Retailers, including online businesses, need to stop selling knives by default to help tackle the knife-crime epidemic, the LGA has said.
It is urging retailers to become ‘no knife shops’ by pledging not to sell knives unless it is a core part of their business, such as hardware and DIY shops and suppliers of kitchenware.
This would help reduce the availability of knives in local communities and the risk of them being used in violent crime. Latest official figures show recorded knife crime in England and Wales is at a record high, while hospital admissions because of knife-related injuries have risen by 41 per cent since 2014/15.
In some areas of the country, six out of 10 retailers have been found to be breaking the law, with shop staff caught selling knives to children as young as 14.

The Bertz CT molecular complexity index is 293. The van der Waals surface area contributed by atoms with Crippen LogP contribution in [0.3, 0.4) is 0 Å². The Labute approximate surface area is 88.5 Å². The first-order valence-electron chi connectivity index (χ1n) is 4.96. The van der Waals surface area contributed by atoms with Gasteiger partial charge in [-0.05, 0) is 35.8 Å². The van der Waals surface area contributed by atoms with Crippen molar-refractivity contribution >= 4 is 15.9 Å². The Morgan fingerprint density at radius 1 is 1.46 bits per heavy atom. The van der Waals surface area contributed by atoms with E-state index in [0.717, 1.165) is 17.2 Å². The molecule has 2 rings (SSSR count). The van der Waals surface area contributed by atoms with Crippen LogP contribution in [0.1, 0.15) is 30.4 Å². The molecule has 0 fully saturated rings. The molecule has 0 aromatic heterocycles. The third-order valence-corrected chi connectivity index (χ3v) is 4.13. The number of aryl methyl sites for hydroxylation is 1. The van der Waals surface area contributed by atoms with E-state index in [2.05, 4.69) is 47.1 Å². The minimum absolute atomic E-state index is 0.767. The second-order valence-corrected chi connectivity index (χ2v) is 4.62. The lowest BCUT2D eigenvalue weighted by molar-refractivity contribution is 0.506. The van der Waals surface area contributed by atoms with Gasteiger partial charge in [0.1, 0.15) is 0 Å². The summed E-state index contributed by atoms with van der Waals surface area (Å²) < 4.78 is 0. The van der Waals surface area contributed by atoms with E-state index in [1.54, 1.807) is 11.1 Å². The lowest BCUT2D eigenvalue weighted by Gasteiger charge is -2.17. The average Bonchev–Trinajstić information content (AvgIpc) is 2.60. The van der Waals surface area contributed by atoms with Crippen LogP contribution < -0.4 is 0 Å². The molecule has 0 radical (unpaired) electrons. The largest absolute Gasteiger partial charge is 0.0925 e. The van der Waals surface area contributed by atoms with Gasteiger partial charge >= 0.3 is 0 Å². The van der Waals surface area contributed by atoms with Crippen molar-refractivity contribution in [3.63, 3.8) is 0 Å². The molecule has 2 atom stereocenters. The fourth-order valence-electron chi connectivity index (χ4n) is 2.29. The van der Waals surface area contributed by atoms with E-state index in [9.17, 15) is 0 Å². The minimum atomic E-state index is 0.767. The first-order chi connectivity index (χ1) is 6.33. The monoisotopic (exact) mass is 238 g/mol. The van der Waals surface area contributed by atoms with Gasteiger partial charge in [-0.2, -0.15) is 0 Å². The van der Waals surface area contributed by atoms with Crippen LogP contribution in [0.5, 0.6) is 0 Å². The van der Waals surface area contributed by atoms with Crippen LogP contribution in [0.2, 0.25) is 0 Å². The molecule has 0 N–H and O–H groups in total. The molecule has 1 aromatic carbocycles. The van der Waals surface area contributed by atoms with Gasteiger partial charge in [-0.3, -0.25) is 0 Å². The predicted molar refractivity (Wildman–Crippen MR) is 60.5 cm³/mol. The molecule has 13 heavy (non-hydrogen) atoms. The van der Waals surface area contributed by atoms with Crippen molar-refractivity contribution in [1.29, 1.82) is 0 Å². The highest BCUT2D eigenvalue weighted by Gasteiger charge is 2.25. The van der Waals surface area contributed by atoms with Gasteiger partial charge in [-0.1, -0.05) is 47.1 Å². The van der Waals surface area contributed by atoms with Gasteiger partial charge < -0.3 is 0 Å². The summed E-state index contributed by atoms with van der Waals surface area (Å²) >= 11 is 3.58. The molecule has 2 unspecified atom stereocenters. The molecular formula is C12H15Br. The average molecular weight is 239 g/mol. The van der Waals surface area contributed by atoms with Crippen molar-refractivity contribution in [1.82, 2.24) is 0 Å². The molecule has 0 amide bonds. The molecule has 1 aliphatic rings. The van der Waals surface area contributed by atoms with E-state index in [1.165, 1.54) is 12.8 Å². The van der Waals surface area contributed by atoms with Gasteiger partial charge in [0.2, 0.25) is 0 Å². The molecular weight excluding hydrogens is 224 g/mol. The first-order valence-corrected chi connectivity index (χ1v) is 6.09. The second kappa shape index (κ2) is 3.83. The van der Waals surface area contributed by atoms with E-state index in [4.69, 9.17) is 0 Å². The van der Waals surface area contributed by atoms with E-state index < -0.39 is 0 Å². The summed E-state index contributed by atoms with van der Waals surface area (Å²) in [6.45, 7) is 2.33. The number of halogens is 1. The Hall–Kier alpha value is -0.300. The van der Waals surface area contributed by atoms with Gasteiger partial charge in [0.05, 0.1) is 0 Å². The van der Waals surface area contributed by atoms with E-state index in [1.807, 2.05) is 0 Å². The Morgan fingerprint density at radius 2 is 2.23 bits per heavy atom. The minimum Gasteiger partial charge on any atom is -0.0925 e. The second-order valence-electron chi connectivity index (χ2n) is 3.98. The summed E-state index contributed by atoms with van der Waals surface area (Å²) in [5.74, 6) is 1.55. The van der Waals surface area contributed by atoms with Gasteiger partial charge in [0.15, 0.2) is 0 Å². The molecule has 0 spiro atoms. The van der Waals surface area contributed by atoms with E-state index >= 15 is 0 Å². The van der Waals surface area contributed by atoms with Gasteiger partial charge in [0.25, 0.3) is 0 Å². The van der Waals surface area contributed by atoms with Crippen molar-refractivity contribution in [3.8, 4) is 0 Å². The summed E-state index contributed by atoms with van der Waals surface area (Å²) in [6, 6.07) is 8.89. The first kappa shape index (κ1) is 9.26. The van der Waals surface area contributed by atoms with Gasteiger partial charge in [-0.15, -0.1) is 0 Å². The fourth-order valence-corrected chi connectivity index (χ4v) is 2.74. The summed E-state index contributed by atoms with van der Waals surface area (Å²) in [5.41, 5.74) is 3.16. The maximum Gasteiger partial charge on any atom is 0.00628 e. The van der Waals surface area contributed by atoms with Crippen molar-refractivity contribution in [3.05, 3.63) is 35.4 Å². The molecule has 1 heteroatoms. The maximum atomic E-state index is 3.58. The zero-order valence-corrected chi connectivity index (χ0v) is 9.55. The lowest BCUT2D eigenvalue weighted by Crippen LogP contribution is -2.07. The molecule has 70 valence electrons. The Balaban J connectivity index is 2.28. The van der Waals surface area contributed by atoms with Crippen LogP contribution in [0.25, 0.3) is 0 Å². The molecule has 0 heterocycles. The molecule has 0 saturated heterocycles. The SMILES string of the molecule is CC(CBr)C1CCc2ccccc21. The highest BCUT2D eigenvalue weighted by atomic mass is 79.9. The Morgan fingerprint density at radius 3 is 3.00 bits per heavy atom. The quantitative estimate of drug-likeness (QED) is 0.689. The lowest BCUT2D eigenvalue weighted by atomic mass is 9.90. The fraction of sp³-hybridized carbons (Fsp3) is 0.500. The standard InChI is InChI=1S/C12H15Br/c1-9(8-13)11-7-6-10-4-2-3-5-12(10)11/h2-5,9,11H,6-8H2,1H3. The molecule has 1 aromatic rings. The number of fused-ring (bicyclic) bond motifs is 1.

The LGA is also urging government to extend the Home Office Prosecutions Fund – set up as part of the Serious Violence Strategy, but due to expire this year – which has helped some councils prosecute retailers for blatant breaches of knife-sale laws.
It also wants to work with government on taking a public health approach to tackling knife crime by investing more in early intervention and prevention initiatives, including targeted youth services, on which councils have been forced to cut back in recent years because of funding pressures.
Cllr Simon Blackburn, Chair of the LGA’s Safer and Stronger Communities Board, said: “For many retailers, particularly smaller shops such as convenience stores and corner shops, knife sales typically generate a tiny fraction of overall business income.
“By becoming a ‘no knife shop’, businesses can make a bold statement of commitment to community safety, and help stop kitchen and DIY knives falling into the wrong hands and being used as deadly weapons.”